This third level's control scheme is however, baffling. More so given Sonic Team tweaking the controls again to make Sonic as precise as possible elsewhere.
Whereas Sonic Generations nicely incorporated a side-shift manoeuvre for similar gameplay, perfect for dodging enemies and spikes in the blink of an eye, there's no such mechanic here. Curving Sonic onto the right path with the stick raises much the same problem he's had on previous 3D games; he's just too imprecise. Thus we plunge to our deaths when we transition too sharply between paths, hammer into walls.
The enemy lock-on feature's still in effect, though you can choose to ignore it. Triggering it automatically bounces you around those robotic foes that have been targeted. On the tubular stages - whether you're exploring or charging - attack chains let you zoom up the level length much quicker.
In exploration stages, Sonic's able to grab onto higher platforms and pull himself up if he jumps near enough to a platform edge. It's an odd addition if you think about it for a second, yet the reasoning behind it can be speculated in context of that new run button. Sonic Team aren't misjudging the height of their character's leap, nor offering it as a simple help action to make the game easier (and there's proof in the first Desert Ruin's platform sections that the game's going to be surprisingly difficult). It's yet another emphasis to slow down your progression through a level. Explore it. There's even five star emblems hidden through each level to have you rooting down every path and corner.
While Des(s)ert Ruin reminds heavily of 90s platformer James Pond II: Robocod due to its sweet fixation, both it and Windy Hill (another Green Hill Zone-analogue) keep the background detail light, the colours bright. There's a vividness and simplicity that, according to its creator, was specifically done to keep levels being an eyesore - a direct response to Sonic Generations feedback.
"Because of the HD graphics [in Generations], we felt that the important items and rings were covered up [by the] detail of the background features. With Lost World, we wanted to have a more playable game, so we went back to the Mega Drive Sonic's taste and colours."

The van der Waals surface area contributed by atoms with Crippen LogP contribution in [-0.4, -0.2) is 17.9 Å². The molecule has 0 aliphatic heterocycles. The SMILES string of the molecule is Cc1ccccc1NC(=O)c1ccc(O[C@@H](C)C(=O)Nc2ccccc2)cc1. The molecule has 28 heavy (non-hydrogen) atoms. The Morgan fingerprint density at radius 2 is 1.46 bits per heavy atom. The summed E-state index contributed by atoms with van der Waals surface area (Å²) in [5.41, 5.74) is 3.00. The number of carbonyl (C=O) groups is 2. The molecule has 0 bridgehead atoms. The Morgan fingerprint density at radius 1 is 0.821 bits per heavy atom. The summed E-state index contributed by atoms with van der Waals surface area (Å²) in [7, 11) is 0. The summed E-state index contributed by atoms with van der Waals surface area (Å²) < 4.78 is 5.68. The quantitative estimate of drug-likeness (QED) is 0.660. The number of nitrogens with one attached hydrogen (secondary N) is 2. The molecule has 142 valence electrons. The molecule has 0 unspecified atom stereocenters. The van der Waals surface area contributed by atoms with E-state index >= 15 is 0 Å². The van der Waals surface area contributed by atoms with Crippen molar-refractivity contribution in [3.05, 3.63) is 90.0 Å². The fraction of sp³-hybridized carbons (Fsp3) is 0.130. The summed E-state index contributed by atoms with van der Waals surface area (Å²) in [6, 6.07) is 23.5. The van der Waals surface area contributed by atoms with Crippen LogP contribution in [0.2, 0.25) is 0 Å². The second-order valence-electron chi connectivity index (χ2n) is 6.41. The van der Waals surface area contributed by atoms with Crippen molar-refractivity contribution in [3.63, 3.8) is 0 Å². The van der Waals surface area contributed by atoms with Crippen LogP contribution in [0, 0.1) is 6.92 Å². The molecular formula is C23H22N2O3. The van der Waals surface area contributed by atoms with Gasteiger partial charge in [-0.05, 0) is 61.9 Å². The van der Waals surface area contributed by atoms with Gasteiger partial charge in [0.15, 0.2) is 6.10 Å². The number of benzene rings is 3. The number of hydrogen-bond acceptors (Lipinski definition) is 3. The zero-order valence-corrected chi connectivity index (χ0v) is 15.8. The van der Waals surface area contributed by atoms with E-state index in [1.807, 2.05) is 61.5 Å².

Like The Legend of Zelda series, fan feedback is an important element for the studio, as the team try and forge something new between their ideas and audience expectation. Something Iizuka-san is mindful of when we ask him how hard it is to keep reinventing the hedgehog after so many years.
"[We'll] get some feedback from the audience, and to the next game implement some of them - and think about even more. The team and I try and think about new things in each game. So there's there's no fear in running out of ideas."
Sonic continues to try and walk (or run) that fine line between past and future. Coincidence or not, the echo of the evolutionary dead end that was Sonic X-treme gives the game an air of fun familiarity, and its a concept that's captured our interest; perhaps the first try of this type of idea was ahead of its time.
Either way, there's a new Sonic game coming. And we're not dreading its arrival. Yes, we realise that's stage one of the Sonic Cycle (™) spinning up again. But better excitement and hope than outright apathy. Roll on release.